Netflix will invest $100m over the next five years in organisations with a proven record championing underrepresented communities in film and TV through its Netflix Fund for Creative Equity.
The fund will also be used to back in-house initiatives to identify, train and provide job placement globally for emerging talent.
The development comes as the streamer unveiled on Friday (February 26) findings from a study by renowned researcher Stacy Smith, the founder and director of USC Annenberg Inclusion Initiative, whose team analysed Netflix’s US commissioned films and series from 2018-19.
The report found that across 22 inclusion indicators, 19 showed an improvement year-on-year. Netflix co-CEO Ted Sarandos said there were “notable representation gaps” in film and series for Latinx, Middle Eastern / North African, American Indian / Alaskan Native, and Native Hawaiian / Pacific Islanders.
The study looked at 126 live-action, scripted and US-based Netflix original films and 180 series, and found that 48.4% of films and 54.5% of series had girls or women as leads or co-leads.
In terms of the level of women in key creative positions across Netflix series compared to the broader industry, Netflix trailed in the producers and directors category (36.7% vs. 40%, and 27.7% vs. 28%, respectively), and was ahead of broader industry levels in terms of writers (36.4% vs. 30%) and creators (29.8% vs. 23.5%).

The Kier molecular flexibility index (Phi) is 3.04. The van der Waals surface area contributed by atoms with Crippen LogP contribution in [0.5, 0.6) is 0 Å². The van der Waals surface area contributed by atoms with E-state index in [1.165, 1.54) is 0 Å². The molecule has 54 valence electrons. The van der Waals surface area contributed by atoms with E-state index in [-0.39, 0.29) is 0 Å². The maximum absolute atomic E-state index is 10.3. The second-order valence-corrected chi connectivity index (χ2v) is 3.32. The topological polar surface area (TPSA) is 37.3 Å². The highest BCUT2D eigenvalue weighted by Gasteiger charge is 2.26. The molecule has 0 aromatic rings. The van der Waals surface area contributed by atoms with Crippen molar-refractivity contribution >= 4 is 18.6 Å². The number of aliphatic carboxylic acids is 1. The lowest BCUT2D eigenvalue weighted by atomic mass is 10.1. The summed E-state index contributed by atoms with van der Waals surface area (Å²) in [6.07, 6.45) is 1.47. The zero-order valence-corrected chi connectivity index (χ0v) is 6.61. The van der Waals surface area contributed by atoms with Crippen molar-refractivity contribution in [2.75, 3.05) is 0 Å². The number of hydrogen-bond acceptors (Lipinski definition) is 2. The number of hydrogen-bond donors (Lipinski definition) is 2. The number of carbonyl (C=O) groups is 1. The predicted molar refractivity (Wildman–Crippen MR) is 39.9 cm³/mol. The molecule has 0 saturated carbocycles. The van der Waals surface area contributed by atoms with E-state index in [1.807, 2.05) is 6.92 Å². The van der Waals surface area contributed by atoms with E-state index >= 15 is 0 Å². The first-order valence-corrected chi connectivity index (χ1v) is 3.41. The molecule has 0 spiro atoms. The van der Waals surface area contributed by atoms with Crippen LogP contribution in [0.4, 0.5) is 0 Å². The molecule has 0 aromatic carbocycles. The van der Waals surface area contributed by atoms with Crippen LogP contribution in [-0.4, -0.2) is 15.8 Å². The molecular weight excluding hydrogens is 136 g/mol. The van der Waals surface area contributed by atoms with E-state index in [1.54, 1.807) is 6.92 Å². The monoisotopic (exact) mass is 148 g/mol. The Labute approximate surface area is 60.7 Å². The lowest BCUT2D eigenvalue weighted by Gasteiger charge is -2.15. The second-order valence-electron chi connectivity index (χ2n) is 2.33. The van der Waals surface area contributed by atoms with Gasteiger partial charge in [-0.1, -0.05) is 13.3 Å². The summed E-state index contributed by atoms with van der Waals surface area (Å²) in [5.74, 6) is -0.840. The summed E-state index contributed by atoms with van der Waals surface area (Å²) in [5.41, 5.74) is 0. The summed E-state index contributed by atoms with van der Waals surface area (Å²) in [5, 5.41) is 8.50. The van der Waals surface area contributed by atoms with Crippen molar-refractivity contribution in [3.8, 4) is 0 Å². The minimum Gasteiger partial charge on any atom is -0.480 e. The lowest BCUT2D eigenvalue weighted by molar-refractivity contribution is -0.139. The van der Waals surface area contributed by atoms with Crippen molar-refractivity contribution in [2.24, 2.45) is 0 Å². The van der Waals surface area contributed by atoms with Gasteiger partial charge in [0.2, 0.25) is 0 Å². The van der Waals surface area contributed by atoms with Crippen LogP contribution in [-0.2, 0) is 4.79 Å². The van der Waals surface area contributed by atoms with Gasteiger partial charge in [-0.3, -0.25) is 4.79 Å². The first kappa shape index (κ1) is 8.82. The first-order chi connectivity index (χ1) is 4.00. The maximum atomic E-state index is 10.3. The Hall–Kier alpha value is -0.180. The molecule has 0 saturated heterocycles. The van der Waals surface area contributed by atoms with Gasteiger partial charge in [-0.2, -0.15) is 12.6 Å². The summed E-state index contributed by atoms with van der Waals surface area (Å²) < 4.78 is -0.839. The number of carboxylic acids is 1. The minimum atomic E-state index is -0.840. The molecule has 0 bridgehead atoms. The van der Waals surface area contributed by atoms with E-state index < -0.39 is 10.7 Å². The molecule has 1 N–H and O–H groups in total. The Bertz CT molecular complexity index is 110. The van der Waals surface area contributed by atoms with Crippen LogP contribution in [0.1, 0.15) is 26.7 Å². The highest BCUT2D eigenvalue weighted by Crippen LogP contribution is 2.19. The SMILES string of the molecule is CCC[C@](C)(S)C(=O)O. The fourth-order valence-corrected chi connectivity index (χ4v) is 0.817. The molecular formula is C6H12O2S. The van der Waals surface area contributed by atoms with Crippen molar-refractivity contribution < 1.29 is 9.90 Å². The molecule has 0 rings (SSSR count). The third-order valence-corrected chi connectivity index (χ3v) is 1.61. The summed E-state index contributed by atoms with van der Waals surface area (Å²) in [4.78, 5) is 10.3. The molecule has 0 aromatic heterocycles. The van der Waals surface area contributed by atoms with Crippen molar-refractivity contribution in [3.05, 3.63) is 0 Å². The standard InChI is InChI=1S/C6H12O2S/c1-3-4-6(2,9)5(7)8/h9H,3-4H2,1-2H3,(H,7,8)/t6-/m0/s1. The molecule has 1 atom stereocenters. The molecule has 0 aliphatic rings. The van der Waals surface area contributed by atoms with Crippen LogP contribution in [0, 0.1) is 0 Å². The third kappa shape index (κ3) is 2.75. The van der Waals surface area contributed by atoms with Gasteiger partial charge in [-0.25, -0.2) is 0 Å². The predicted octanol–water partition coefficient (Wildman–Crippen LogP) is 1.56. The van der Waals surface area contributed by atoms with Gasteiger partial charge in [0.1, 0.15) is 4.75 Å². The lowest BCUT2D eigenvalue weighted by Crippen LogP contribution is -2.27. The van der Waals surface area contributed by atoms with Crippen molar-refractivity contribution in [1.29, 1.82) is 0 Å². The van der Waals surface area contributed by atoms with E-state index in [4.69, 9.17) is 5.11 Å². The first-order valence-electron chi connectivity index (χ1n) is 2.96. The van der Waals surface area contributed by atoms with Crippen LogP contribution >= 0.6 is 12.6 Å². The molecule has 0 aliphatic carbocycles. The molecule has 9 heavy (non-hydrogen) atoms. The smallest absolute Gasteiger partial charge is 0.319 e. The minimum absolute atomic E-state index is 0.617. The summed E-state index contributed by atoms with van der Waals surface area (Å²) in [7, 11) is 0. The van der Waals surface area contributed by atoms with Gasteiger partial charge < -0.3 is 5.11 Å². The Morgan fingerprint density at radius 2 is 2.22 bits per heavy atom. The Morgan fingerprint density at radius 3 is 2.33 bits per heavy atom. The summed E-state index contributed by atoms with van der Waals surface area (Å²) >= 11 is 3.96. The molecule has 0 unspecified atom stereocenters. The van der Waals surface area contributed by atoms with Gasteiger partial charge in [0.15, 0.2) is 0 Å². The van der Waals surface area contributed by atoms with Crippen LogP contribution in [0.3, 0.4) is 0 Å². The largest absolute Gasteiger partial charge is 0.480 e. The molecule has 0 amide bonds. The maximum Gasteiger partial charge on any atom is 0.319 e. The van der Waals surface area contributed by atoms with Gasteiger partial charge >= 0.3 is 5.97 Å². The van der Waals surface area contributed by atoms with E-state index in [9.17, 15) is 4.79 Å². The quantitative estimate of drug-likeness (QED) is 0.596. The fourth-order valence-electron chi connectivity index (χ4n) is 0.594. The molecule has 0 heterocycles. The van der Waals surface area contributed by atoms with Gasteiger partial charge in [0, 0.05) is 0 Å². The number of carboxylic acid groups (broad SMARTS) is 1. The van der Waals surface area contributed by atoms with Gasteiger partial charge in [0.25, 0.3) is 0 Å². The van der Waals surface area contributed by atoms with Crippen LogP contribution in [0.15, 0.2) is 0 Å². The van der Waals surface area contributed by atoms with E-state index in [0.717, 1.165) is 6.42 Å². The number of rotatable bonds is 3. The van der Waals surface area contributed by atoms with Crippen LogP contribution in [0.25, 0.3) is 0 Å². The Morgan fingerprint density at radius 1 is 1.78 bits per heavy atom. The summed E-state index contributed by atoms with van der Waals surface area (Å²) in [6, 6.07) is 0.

Women of colour directors on Netflix films accounted for 6.2% compared to 2.2% of top films industry-wide.
Looking at underrepresented key creatives in film, directors accounted for 16.9% to trail 20.5% industry-wide; writers made up 16.4% against 12.2% from the top-grossing films; and producers accounted for 13% compared to 15.1% industry-wide.
Turning to the percentage of leads and co-leads who were people of colour, 21.4% in film and 10.8% in series were black. Some 14.7% of the US population identifies as black/African America.
Latinx leads and co-leads accounted for 4% of film and 1.7% of series roles compared to a 12% share of the country’s population. Asians slightly over-indexed in film on 7.1% film and under-indexed in series on 1.7% series compared to 7% population share.
Leads and co-leads from Middle Eastern and North Africa over-indexed in film on 1.6% and under-indexed in series on less than 1% compared to 1.1%; American Indian/Alaskan Native under-indexed with 1.6% in film and zero in series versus 2.1% population representation; and Native Hawaiian/Pacific Islanders were less than 1% across all metrics.
The report found that LBGTQ and characters with disabilities were rare in film and series, accounting for 4% and 1.1% of lead and co-lead roles, 4.3% and 6.1% of main cast, and 2% and 3.3% of speaking characters.
Netflix said it will work with Dr. Smith to release similar reports every two years through 2026, and will commission similar studios in other countries.
This article originally appeared on sister site ScreenDaily.